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Postiversary Competition Third Prize Winner: Where Do You Get Your Ideas From, by Sophie Jonas-Hill

Congratulations to Sophie Jonas-Hill for this delightful post, which won third prize in the This Itch of Writing 500th Postiversary Competition. Sophie wins a two-night writers' retreat at Retreats for You in Sheepwash, North Devon, where full board and friendly writerly company come as standard, and total silence and lunch-on-a-tray are offered with equal generosity.

What I loved about this post is that it takes a classic  question which we're all very familiar with, and finds a way to express it freshly, and practically. And I always love connections between different kinds of creativity: so often they illuminate each other.

Where Do You Get Your Ideas From?

In my earlier life I made jewellery and wedding dresses, and in the quest for sales would take over-priced stands at exhibitions. Whatever the theme – weddings, jewellery, knitting (yes, knitting) – without fail every tenth person would ask:
 
 ‘Where d’you get your ideas from?’
 
Now I’m attempting to be a writer, this is still the question I’m most commonly asked by writers and non-writers alike, so I’ve decided to reveal all:
 
The answer is … I don’t know.
 
Oh, all right. What I mean is that I might be able to trace the seed of an idea retrospectively, but it’s not possible to collect a handful of such seeds and know which will flower. What I can do is outline some the things I use which have worked for me, and might work for you.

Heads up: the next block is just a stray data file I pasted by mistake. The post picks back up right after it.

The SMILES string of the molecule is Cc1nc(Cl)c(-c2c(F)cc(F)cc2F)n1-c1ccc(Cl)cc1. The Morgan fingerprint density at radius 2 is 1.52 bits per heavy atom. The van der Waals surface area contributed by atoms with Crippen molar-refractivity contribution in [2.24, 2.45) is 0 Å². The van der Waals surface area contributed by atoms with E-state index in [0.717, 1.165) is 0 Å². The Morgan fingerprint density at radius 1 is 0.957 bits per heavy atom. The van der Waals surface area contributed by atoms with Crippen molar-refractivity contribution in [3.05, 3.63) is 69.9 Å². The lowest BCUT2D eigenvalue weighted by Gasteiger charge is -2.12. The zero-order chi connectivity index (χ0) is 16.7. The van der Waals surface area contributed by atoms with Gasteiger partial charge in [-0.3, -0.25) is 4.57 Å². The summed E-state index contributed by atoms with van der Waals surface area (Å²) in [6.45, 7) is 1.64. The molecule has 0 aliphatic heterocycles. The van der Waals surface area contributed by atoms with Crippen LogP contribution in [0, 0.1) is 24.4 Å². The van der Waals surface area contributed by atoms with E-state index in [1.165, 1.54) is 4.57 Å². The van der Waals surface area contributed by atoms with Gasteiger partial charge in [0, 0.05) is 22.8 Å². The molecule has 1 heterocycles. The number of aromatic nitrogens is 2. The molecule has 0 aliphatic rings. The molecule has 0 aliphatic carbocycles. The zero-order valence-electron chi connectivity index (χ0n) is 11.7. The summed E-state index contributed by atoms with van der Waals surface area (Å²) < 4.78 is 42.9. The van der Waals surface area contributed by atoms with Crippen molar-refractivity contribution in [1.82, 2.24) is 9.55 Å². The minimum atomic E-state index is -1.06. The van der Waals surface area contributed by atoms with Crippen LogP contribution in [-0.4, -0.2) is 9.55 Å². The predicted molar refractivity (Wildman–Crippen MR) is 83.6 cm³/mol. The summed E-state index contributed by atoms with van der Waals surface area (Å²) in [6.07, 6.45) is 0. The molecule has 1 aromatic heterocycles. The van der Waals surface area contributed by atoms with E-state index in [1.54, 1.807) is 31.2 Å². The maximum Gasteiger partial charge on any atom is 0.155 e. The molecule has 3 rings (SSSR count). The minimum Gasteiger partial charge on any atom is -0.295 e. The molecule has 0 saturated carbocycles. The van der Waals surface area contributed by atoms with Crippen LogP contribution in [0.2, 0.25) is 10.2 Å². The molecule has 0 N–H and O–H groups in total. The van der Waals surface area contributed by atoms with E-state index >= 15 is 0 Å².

1)    Steal.
 
Not plagiarism but standing on the shoulders of giants. We’ve all read books, watched films or heard real life stories that strike a chord, so use them. Take from them themes, scenes, colours, moods and see what you can do with them. Merge opposite ideas, experiment, mix flesh with fowl and when you’ve done, it will be something of your own.
 
2)    Listen to Radio 4 and the World Service.
 
Especially programs such as ‘From Our Own Correspondent’, Melvin Brag’s ‘In Our Time’ and any series which covers subjects you’ve never heard of before. It’s amazing what odd little gems they throw up, and if like me you live an interior life, it’s a window on a world. TV programs work less well; I think it’s because I’m a writer and radio is all about the words.
 
3)    Walk.
 
Walking should be a compulsory part of every creative writing course. You need to break the tyranny of the blank page and a steady pace over familiar ground will turn off that nagging ‘left brain’ and let things sneak in around the edges. I record ideas on my phone, so people think I’m talking to friends and not a nutter.
 
4)    Be interested.
 
Everything is the end of a piece of string, pull it and see where it goes. Any idea can hunted down and researched so once you find you’re being drawn to something no matter how small, follow it. Use Pinterest and real world scrapbooks to keep your findings and never worry about where you’re going. You’ll get there.
 
5)    Write what you know.
 
 A hackneyed phrase often miss-represented; it does not mean write only about direct experience. A good novel stands and falls on its characters and how they react to the world you’ve put them in, and that comes from you. We’ve all been sad, we’ve all been happy in a thousand ways, so when your character is feeling those emotions, dig into your soul and know you’ve been there too.
 
Research – walk – talk, in a nut shell!
 
(Or hard work, I’m afraid!)

Sophie Jonas-Hill started writing when she was five, but her more serious work began at 39 when an idea for her first book fell un-bidden into her lap on January evening. Four books later and she's had one near miss; a full manuscript request received a fulsome and positive rejection, after the help and support she received at the 2012 Festival of Writing at York University, organized by the Writers Workshop. She was also long listed for the Bridport prize, which she's entered this year also and is currently working on a novel set in Wiemar Germany and waiting to try her novel set in occupied Paris at York this September.

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